Lapidoth, Gideon D.; Baran, Dror; Pszolla, Gabriele M.; Norn, Christoffer; Alon, Assaf; Tyka, Michael D.; Fleishman, Sarel J.

    2016-01-01

    Computational design of protein function has made substantial progress, generating new enzymes, binders, inhibitors, and nanomaterials not previously seen in nature. However, the ability to design new protein backbones for function – essential to exert control over all polypeptide degrees of freedom – remains a critical challenge. Most previous attempts to design new backbones computed the mainchain from scratch. Here, instead, we describe a combinatorial backbone and sequence optimization algorithm called AbDesign, which leverages the large number of sequences and experimentally determined molecular structures of antibodies to construct new antibody models, dock them against target surfaces and optimize their sequence and backbone conformation for high stability and binding affinity. We used the algorithm to produce antibody designs that target the same molecular surfaces as nine natural, high-affinity antibodies; in six the backbone conformation at the core of the antibody binding surface is similar to the natural antibody targets, and in several cases sequence and sidechain conformations recapitulate those seen in the natural antibodies. In the case of an anti-lysozyme antibody, designed antibody CDRs at the periphery of the interface, such as L1 and H2, show a greater backbone conformation diversity than the CDRs at the core of the interface, and increase the binding surface area compared to the natural antibody, which could enhance affinity and specificity. PMID:25670500

  17. Modular Protein Expression Toolbox (MoPET), a standardized assembly system for defined expression constructs and expression optimization libraries

    PubMed Central

    Birkenfeld, Jörg; Franz, Jürgen; Gritzan, Uwe; Linden, Lars; Trautwein, Mark

    2017-01-01

    The design and generation of an optimal expression construct is the first and essential step in in the characterization of a protein of interest. Besides evaluation and optimization of process parameters (e.g. selection of the best expression host or cell line and optimal induction conditions and time points), the design of the expression construct itself has a major impact. However, the path to this final expression construct is often not straight forward and includes multiple learning cycles accompanied by design variations and retesting of construct variants, since multiple, functional DNA sequences of the expression vector backbone, either coding or non-coding, can have a major impact on expression yields. To streamline the generation of defined expression constructs of otherwise difficult to express proteins, the Modular Protein Expression Toolbox (MoPET) has been developed. This cloning platform allows highly efficient DNA assembly of pre-defined, standardized functional DNA modules with a minimal cloning burden. Combining these features with a standardized cloning strategy facilitates the identification of optimized DNA expression constructs in shorter time. The MoPET system currently consists of 53 defined DNA modules divided into eight functional classes and can be flexibly expanded. However, already with the initial set of modules, 792,000 different constructs can be rationally designed and assembled. Furthermore, this starting set was used to generate small and mid-sized combinatorial expression optimization libraries. Applying this screening approach, variants with up to 60-fold expression improvement have been identified by MoPET variant library screening. PMID:28520717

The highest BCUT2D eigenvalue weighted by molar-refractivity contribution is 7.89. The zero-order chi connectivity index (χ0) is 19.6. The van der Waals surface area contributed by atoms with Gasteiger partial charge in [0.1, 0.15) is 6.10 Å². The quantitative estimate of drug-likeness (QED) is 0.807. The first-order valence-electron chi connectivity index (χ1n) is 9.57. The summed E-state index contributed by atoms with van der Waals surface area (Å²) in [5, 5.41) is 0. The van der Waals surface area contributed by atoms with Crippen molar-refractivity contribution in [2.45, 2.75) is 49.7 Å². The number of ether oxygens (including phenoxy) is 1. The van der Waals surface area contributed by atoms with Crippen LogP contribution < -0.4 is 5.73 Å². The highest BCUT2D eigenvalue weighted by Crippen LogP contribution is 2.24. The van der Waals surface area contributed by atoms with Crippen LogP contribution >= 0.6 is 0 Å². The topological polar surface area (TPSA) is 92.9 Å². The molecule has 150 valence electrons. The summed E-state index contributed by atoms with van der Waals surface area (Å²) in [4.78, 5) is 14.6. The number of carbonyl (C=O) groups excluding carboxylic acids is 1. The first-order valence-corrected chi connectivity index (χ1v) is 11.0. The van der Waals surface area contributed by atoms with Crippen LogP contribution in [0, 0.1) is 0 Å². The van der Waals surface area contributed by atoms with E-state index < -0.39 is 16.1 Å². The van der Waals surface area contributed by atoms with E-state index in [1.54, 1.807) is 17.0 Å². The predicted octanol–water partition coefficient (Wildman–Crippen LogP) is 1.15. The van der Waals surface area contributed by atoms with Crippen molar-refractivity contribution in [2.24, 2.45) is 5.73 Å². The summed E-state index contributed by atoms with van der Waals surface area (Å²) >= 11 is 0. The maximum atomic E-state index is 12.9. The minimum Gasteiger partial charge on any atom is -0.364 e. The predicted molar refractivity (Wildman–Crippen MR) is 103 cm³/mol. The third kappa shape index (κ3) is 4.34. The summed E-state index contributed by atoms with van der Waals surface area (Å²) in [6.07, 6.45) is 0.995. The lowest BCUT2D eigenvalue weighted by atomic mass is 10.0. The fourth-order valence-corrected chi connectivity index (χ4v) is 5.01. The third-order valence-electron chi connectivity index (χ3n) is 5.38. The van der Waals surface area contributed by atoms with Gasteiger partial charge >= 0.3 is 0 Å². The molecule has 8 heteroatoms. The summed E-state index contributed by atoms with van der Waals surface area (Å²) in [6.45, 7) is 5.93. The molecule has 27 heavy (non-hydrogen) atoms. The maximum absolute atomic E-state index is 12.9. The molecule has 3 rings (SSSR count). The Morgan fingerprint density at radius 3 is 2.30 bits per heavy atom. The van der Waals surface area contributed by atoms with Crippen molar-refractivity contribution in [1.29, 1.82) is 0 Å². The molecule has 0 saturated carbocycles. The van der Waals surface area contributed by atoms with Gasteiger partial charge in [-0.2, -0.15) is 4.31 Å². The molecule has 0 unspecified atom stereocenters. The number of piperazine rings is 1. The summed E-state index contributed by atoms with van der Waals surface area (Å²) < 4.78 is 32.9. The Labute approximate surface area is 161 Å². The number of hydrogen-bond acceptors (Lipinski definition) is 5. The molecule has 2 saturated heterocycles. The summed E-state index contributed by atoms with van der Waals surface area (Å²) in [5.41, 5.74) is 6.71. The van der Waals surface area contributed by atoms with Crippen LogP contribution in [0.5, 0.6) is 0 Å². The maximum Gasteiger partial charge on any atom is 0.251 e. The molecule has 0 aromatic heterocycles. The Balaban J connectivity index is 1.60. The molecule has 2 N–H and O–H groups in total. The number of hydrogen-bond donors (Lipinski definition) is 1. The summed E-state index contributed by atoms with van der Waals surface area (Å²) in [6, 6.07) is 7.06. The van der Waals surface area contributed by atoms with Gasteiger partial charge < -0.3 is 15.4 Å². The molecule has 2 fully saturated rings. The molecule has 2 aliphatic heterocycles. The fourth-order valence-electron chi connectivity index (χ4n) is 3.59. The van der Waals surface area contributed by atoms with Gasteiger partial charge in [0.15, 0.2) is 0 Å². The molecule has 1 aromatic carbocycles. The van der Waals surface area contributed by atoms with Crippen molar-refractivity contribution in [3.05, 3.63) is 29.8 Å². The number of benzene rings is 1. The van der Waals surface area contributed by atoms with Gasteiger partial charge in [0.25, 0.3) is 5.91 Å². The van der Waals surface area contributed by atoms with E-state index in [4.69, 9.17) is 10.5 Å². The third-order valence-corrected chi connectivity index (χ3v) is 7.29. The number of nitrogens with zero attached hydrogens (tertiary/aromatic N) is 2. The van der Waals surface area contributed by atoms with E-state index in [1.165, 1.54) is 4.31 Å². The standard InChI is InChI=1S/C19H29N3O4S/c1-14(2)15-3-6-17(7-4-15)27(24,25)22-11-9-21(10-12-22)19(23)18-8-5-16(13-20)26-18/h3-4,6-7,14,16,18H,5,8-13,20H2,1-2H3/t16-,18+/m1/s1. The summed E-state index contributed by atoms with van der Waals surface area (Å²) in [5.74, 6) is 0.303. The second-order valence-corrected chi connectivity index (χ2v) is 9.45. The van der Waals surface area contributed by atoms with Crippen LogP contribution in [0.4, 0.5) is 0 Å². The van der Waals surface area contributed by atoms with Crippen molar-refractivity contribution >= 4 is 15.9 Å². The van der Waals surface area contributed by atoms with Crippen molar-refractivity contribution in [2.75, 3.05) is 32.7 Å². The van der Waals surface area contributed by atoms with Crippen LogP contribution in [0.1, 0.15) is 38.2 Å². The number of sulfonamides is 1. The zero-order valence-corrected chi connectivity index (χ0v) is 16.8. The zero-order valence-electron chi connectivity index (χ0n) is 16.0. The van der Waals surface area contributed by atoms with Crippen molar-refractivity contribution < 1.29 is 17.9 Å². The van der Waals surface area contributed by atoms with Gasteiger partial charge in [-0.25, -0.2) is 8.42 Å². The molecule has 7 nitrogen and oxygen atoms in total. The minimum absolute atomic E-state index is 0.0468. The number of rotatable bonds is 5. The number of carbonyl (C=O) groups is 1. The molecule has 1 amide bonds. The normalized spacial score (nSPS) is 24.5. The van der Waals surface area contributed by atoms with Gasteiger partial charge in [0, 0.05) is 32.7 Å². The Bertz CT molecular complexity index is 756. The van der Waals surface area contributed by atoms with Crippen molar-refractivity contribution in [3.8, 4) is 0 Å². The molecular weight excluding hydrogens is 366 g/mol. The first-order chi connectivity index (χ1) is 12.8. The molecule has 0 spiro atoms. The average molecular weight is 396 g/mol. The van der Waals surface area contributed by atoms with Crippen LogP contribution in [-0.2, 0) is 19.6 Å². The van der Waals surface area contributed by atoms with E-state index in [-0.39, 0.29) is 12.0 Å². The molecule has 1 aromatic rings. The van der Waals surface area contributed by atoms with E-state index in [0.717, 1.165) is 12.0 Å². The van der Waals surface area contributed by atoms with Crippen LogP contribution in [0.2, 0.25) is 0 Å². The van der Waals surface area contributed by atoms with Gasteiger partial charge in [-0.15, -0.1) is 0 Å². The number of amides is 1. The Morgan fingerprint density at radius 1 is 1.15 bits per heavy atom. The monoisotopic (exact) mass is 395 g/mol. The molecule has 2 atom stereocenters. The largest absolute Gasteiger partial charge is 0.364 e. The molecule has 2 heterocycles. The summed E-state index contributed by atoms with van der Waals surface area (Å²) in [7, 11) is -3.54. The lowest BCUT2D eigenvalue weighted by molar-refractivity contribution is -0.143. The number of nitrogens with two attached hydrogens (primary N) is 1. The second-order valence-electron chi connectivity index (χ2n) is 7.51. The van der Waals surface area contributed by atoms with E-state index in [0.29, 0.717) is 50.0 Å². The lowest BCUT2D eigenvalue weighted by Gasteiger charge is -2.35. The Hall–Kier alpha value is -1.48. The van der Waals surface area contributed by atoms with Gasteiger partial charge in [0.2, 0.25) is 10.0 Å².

18. Genetic algorithms for the construction of D-optimal designs

    SciTech Connect

    Heredia-Langner, Alejandro; Carlyle, W M.; Montgomery, D C.; Borror, Connie M.; Runger, George C.

    2003-01-01

    Computer-generated designs are useful for situations where standard factorial, fractional factorial or response surface designs cannot be easily employed. Alphabetically-optimal designs are the most widely used type of computer-generated designs, and of these, the D-optimal (or D-efficient) class of designs are extremely popular. D-optimal designs are usually constructed by algorithms that sequentially add and delete points from a potential design based using a candidate set of points spaced over the region of interest. We present a technique to generate D-efficient designs using genetic algorithms (GA). This approach eliminates the need to explicitly consider a candidate set of experimental points and it can handle highly constrained regions while maintaining a level of performance comparable to more traditional design construction techniques.

  19. Optimization of amino acid type-specific 13C and 15N labeling for the backbone assignment of membrane proteins by solution- and solid-state NMR with the UPLABEL algorithm.

    PubMed

    Hefke, Frederik; Bagaria, Anurag; Reckel, Sina; Ullrich, Sandra Johanna; Dötsch, Volker; Glaubitz, Clemens; Güntert, Peter

    2011-02-01